The effect of controlling the rice blast to be developed when applied to stems and leaves of plants is investigated by the following testing method, together with the obtained results tabulated in the below-shown table, whereby the compounds tested are indicated by the compound number as given in the Example 3:

I. Testing method

1. Pathogen: Pyricularia oryzae

2. Plant to be tested: Rice, species of Asahi No. 4, planted in a 9-cm pot with 10 seedlings of about 32-day old.

3. Inoculation: Through natural infection from leaves affected by rice blast.

4. Treatment with antimicrobial agents: A test compound is compounded in accordance with the procedure of Example 7, diluted at the fixed concentration, added with 0.2% of spreader (Dyne, trademark of Takeda Chemical Ind.), and applied 2 days after initiation of inoculation.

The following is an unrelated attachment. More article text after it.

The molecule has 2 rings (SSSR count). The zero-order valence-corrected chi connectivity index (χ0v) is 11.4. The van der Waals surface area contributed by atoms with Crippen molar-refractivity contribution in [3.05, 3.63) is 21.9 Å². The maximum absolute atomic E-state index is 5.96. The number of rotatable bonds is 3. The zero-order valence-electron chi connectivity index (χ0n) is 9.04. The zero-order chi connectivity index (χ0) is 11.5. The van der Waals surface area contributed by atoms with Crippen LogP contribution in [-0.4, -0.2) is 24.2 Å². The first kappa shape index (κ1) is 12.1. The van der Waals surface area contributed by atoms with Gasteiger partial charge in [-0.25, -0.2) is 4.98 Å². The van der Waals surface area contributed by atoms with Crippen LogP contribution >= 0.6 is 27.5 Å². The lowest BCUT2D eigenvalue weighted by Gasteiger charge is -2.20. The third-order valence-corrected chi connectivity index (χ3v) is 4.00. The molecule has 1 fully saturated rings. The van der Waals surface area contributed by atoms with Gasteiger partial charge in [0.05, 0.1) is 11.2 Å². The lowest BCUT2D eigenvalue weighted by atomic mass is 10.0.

5. Partition: 2 pots per one section

6. Examination: Examination is carried out in accordance with "Criteria for the Ratio of Leaf-Blast Affected Surface Area" (Pages 4-7) in "Criteria for Surveying the Incidence of Diseases and Pests" published by Japanese Association of Plant Protection (2nd February, 1974), 7 days after inoculation.

II. Test results